The German Christmas season starts in the beginning of December when everyone decorates their homes. Towns and cities put up Christmas lights, people make their home made Plätzchen (Christmas biscuits) and supermarkets are filled with Schokolade (chocolate), Lebkuchen (gingerbread), Marzipan (marzipan) and other sugary Christmas treats. A German Christmas tradition that helps counting down the days until Christmas and is also a great excuse for eating chocolate before breakfast are Adventskalender (advent calendars). A lot of people make theirs or at least fill them themselves, and you can also buy different fillers from the supermarket: like chocolate, wine gums, toys or even cosmetics.
Another tradition that helps to count down the days before Christmas are Adventskränze (Christmas wreaths). They come in many different versions made from pine, wood, plastic or metal. But they are always round and feature four Advent candles. One of them is lit every Adventssonntag (Advent Sunday).
For decoration, there are a couple of typical German accessories: Rauchermännchen (German incense smokers), Schwibbögen (candle arches), a Krippe (nativity scene) or simply Lichterketten (holiday lights).
What’s great about the German Christmas season is that there is another festive day at the beginning of the month. On December 6th Germans celebrate Nikolaus (St. Nicholas Day). Children clean their boots and put them in front of their door. If they have been good all year, the Nikolaus will put sweets and treats in their shoes. If they have been bad, all they will get is a Rute (twigs).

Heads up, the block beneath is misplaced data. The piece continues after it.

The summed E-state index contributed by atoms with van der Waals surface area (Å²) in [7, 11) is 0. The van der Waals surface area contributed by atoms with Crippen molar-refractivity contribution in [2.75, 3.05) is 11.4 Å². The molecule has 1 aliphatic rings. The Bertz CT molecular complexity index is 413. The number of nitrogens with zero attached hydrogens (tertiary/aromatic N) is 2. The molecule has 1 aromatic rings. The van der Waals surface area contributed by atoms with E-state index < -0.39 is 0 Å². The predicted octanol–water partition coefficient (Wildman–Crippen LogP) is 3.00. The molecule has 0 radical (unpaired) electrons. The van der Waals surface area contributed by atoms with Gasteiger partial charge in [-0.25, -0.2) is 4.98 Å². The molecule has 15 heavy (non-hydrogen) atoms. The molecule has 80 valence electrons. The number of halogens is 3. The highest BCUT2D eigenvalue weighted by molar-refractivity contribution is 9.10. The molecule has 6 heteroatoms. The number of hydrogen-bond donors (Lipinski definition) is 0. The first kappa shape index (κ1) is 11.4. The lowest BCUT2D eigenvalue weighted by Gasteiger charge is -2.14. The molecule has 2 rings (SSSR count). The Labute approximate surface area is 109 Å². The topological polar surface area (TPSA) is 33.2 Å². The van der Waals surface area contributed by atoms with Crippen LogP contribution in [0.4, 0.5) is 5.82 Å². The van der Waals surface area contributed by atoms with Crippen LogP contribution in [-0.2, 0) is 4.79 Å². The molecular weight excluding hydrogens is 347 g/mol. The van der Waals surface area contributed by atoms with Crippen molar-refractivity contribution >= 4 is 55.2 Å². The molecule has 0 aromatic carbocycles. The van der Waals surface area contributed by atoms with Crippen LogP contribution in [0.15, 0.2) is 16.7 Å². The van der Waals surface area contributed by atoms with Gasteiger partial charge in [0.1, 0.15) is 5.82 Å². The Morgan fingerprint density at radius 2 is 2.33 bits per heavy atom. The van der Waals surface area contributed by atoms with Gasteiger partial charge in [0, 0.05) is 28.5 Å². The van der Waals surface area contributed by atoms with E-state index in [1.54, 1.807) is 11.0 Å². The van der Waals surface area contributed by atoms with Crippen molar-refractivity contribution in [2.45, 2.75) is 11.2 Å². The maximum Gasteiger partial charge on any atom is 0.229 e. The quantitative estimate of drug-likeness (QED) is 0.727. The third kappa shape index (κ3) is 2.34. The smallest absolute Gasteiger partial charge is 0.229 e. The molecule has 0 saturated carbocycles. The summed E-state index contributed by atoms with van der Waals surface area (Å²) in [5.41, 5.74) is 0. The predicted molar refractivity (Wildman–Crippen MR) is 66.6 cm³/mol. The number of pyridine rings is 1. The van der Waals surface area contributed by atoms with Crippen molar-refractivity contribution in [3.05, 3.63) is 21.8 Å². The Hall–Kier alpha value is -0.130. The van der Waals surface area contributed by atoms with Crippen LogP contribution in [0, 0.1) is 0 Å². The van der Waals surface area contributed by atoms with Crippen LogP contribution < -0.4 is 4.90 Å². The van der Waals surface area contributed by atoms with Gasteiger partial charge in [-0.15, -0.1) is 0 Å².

Of course you can get some of the treats on the Weihnachtsmarkt (German Christmas market). If you’ve never been to one-you’re definitely missing out. Every city in Germany has at least one Christmas market with little stalls where you can buy presents, jewellery, and treats like Bratwurst, Flammkuchen (tarte flambée) gebrannte Mandeln (burnt sugar almonds) and everyone’s favourite: Glühwein (mulled wine)!
The Weihnachtsbaum (Christmas tree) is usually put up and decorated on the 24th of December. German Christmas tree decorations do not really differ from other countries. People just decorate their tree depending on their personal taste or family tradition.
On Heiligabend (Christmas Eve), before opening presents, some families go to church, others just go for a walk or have tea. Depending on which part of Germany children are from they either believe in the Weihnachtsmann (Santa Claus) or the Christkind (Baby Jesus) delivering their presents.
In Germany there are also a lot of regional differences when it comes to Christmas dinner. Most people keep it very simple though and have Würstchen (sausages) or Bratwurst with Kartoffelsalat (potato salad). Then, on Boxing day and Christmas day, the 1. und 2. Weihnachtsfeiertag it’s time for the festive meals: Gänse- or Entenbraten (roast goose or duck), Rotkohl (red cabbage), Grünkohl (kale), Maronen (chestnuts) and of course Klöße (dumplings).